The Conqueror Worm

To understand the type of worm referred to in “The Conqueror Worm,” by Edgar Allen Poe, we must first analyze the poem. It is actually a play for the muses:
That the play is the tragedy “Man”
The everyday death of man is a show for the angels. Our hero worm represents death and people are the actors. The worm of death is from the Phylum Nematoda. Many roundworms cause diseases in humans, which can lead to death. I have, however, reason to believe this is actually the blood fluke, Schistosoma of the Class Trematoda in Phylum Platyhelminthes.
The blood red thing that writhes from out
The first line tells us the worm is motile. Poe is an artist and not a biologist. This is why we don’t expect him to know the difference between crawling and the movement of the schistosoma larva. “The blood red thing” is an obvious reference to its common name, the blood fluke, as well as the blood red color observable under a microscope. “The scenic solitude” directly speaks of the play, but indirectly refers to the fact that this particular worm has not copulated with a female worm yet and therefore is alone, as one in solitude would be.

The “vermin” is actually the metabolically active epicuticle and the “fangs” are actually suckers. There are two to be exact, one oral and one ventral. Once again, we don’t expect a poet to know the biological difference between fangs and suckers. “In human gore imbued” is a reference to the parasitic nature of this Trematode when it attaches itself to the “human gore” known as liver, spleen, bladder, or other organs.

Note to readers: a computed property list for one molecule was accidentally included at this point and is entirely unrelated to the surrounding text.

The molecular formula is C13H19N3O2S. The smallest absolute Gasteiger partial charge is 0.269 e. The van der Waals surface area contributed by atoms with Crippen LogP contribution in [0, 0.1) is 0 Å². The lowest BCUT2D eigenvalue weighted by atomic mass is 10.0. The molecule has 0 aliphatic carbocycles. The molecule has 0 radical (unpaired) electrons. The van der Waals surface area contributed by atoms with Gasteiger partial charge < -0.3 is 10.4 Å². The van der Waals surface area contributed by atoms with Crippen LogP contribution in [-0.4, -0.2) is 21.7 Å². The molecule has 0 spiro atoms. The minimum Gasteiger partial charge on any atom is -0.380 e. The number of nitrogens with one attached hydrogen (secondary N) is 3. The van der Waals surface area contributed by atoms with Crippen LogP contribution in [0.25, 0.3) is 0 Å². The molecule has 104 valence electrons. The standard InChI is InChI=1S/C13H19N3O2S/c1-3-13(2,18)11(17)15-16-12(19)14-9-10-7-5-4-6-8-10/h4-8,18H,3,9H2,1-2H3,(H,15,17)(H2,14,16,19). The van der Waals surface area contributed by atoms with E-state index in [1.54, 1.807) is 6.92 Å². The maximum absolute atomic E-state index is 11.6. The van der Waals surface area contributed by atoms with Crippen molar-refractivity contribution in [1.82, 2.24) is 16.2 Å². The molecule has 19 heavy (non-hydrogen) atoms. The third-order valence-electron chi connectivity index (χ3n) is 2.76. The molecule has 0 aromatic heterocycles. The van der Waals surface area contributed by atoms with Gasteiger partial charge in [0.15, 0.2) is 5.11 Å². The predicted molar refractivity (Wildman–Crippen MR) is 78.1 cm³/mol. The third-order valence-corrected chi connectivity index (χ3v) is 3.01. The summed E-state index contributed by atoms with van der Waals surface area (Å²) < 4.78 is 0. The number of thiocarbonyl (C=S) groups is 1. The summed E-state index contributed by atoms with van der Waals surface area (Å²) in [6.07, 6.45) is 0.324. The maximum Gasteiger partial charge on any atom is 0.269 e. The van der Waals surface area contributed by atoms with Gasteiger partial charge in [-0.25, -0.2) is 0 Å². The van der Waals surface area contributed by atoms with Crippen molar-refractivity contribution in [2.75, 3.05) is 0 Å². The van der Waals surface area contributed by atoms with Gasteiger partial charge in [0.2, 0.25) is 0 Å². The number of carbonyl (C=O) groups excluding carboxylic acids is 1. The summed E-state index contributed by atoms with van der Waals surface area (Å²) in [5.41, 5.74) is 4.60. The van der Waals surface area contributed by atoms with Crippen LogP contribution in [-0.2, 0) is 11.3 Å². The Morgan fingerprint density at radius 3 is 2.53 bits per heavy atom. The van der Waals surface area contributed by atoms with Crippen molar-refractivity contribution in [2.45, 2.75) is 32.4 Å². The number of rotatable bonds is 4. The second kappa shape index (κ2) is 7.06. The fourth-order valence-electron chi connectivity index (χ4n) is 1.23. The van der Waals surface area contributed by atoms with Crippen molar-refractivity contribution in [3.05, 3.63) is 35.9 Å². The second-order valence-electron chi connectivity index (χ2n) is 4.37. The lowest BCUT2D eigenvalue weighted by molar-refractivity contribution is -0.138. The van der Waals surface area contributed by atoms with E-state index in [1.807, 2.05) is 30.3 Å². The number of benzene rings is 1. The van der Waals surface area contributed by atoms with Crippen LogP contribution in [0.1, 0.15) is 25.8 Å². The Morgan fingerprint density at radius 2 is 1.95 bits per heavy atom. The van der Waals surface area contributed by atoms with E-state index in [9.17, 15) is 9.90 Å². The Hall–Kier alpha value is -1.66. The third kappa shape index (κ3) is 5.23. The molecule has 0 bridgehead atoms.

The conqueror worm is obviously a parasitic flatworm from Phylum Platyhelminthes. Our hero worm represents death/parasitism and people are the actors/hosts. It infects more than 200 million people, so Schistosoma can still be considered the worm of death. The description of the suckers, the blood red color, the motile ability, the possibility of copulation, the parasitic qualities and the digestive epicuticle are all characteristics of Schistosoma.

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